Due to the interaction of many software components, there is increased complexity in testing today's software solutions. The problem becomes especially difficult when the solution includes combinations of hardware, software, and multiple operating systems. To automate this process, Steven Hagerott's company developed "Build Rules," a Web-based application with inputs from their build management and test execution systems. Using logical rules about the builds, test engineers define the characteristics of the build solution points. To deliver the latest and greatest builds that meet the characteristics defined for each solution point, the system dynamically translates these rules into server side nested SQL queries. Learn how their efficiency and accuracy has improved significantly, allowing test engineers to stay on track with many different build combinations and to communicate results to outside departments and customers.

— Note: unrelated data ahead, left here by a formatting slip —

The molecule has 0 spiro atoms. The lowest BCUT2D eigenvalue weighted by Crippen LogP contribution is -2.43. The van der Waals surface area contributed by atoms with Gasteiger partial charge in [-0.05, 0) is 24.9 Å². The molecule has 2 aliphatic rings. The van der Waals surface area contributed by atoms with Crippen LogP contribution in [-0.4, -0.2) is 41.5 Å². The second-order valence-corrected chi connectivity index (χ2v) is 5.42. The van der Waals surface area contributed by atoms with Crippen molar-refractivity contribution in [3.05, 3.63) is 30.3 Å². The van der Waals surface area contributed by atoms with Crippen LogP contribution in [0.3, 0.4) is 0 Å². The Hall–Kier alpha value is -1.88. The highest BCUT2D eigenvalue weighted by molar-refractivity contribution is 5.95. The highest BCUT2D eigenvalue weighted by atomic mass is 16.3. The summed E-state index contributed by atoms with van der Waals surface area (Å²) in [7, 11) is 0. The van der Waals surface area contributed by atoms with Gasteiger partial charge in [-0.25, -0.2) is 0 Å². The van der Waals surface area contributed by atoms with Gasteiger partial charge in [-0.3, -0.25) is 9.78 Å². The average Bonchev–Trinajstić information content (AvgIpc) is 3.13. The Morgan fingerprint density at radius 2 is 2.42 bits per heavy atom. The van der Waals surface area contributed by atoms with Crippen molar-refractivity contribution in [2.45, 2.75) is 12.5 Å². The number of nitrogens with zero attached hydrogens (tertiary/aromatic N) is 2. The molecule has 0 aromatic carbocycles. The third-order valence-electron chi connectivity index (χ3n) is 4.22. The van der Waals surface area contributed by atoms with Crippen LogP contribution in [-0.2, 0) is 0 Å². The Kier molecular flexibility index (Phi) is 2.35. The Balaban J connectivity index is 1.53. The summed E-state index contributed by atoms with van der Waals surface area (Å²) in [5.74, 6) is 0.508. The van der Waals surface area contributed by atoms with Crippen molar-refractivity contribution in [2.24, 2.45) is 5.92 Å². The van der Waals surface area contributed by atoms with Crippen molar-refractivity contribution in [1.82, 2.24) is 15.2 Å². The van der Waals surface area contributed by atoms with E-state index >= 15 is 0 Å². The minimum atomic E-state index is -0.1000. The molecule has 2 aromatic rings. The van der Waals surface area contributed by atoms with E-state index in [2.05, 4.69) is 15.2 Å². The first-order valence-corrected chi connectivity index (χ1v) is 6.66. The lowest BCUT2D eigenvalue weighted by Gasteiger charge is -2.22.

Steve Hagerott, Engenio Storage Group, LSI Logic Corporation
Progressive Performance Testing: Adapting to Changing Conditions

An inflexible approach to performance testing is a prelude to disaster. "What you see at the start isn't always what you get in the end," says Jeff Jewell. Based on his experience performance testing applications on numerous consulting projects, Jeff demonstrates the challenges you may face testing your applications and how to overcome these obstacles. Examples from performance testing on these projects will demonstrate some of the ways that changing conditions of the projects and the information they discovered in early tests caused the testing approach to change dramatically. Find out how hardware configuration, hardware performance, script variations, bandwidth, monitoring, and randomness can all affect the measurement of performance.

Jeff Jewell, ProtoTest LLC